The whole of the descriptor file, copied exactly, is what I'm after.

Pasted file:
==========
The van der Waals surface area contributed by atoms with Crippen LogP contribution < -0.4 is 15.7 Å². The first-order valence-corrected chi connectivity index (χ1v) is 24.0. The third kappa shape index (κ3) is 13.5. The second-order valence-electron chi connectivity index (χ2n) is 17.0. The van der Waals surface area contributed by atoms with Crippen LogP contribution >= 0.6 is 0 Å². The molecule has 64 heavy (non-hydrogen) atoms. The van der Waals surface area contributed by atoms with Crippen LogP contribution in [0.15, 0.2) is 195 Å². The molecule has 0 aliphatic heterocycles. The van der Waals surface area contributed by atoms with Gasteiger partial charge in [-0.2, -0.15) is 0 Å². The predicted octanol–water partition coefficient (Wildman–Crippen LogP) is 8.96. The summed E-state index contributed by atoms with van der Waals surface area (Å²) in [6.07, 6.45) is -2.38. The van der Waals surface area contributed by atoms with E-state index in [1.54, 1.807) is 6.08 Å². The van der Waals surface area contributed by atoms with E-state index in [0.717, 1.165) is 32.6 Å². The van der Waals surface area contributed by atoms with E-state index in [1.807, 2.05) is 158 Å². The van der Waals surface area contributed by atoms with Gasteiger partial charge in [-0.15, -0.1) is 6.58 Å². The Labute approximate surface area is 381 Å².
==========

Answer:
The van der Waals surface area contributed by atoms with Crippen LogP contribution < -0.4 is 15.7 Å². The first-order valence-corrected chi connectivity index (χ1v) is 24.0. The third kappa shape index (κ3) is 13.5. The second-order valence-electron chi connectivity index (χ2n) is 17.0. The van der Waals surface area contributed by atoms with Crippen LogP contribution >= 0.6 is 0 Å². The molecule has 64 heavy (non-hydrogen) atoms. The van der Waals surface area contributed by atoms with Crippen LogP contribution in [0.15, 0.2) is 195 Å². The molecule has 0 aliphatic heterocycles. The van der Waals surface area contributed by atoms with Gasteiger partial charge in [-0.2, -0.15) is 0 Å². The predicted octanol–water partition coefficient (Wildman–Crippen LogP) is 8.96. The summed E-state index contributed by atoms with van der Waals surface area (Å²) in [6.07, 6.45) is -2.38. The van der Waals surface area contributed by atoms with E-state index in [1.54, 1.807) is 6.08 Å². The van der Waals surface area contributed by atoms with E-state index in [0.717, 1.165) is 32.6 Å². The van der Waals surface area contributed by atoms with E-state index in [1.807, 2.05) is 158 Å². The van der Waals surface area contributed by atoms with Gasteiger partial charge in [-0.15, -0.1) is 6.58 Å². The Labute approximate surface area is 381 Å².